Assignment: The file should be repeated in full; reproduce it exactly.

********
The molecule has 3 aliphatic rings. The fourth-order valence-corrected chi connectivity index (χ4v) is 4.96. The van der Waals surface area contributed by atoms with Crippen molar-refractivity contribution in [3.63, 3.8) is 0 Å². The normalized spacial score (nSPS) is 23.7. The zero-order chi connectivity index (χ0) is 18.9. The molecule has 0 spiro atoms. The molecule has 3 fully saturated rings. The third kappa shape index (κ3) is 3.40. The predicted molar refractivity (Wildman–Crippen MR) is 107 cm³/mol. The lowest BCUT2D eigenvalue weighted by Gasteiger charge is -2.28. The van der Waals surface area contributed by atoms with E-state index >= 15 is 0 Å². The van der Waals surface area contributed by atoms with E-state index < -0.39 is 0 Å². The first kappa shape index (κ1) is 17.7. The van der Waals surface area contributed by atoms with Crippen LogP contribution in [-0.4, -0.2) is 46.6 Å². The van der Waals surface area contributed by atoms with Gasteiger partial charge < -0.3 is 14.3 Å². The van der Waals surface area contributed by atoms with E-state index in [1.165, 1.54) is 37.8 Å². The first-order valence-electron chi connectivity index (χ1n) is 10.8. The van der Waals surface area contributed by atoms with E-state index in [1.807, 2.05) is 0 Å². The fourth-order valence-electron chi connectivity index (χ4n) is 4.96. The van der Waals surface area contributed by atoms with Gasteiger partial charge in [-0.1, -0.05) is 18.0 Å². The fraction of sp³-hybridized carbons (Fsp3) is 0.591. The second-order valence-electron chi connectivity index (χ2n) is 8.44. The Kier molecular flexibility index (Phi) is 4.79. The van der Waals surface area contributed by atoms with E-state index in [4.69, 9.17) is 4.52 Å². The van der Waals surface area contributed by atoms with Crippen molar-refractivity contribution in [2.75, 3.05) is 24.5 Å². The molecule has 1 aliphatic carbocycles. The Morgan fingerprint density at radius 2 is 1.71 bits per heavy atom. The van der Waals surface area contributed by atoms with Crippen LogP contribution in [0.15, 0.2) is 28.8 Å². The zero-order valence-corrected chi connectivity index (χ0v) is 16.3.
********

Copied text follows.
The molecule has 3 aliphatic rings. The fourth-order valence-corrected chi connectivity index (χ4v) is 4.96. The van der Waals surface area contributed by atoms with Crippen molar-refractivity contribution in [3.63, 3.8) is 0 Å². The normalized spacial score (nSPS) is 23.7. The zero-order chi connectivity index (χ0) is 18.9. The molecule has 0 spiro atoms. The molecule has 3 fully saturated rings. The third kappa shape index (κ3) is 3.40. The predicted molar refractivity (Wildman–Crippen MR) is 107 cm³/mol. The lowest BCUT2D eigenvalue weighted by Gasteiger charge is -2.28. The van der Waals surface area contributed by atoms with E-state index >= 15 is 0 Å². The van der Waals surface area contributed by atoms with E-state index < -0.39 is 0 Å². The first kappa shape index (κ1) is 17.7. The van der Waals surface area contributed by atoms with Crippen LogP contribution in [-0.4, -0.2) is 46.6 Å². The van der Waals surface area contributed by atoms with Gasteiger partial charge < -0.3 is 14.3 Å². The van der Waals surface area contributed by atoms with E-state index in [1.165, 1.54) is 37.8 Å². The first-order valence-electron chi connectivity index (χ1n) is 10.8. The van der Waals surface area contributed by atoms with E-state index in [1.807, 2.05) is 0 Å². The fourth-order valence-electron chi connectivity index (χ4n) is 4.96. The van der Waals surface area contributed by atoms with Gasteiger partial charge in [-0.1, -0.05) is 18.0 Å². The fraction of sp³-hybridized carbons (Fsp3) is 0.591. The second-order valence-electron chi connectivity index (χ2n) is 8.44. The Kier molecular flexibility index (Phi) is 4.79. The van der Waals surface area contributed by atoms with E-state index in [4.69, 9.17) is 4.52 Å². The van der Waals surface area contributed by atoms with Crippen molar-refractivity contribution in [2.75, 3.05) is 24.5 Å². The molecule has 1 aliphatic carbocycles. The Morgan fingerprint density at radius 2 is 1.71 bits per heavy atom. The van der Waals surface area contributed by atoms with Crippen LogP contribution in [0.15, 0.2) is 28.8 Å². The zero-order valence-corrected chi connectivity index (χ0v) is 16.3.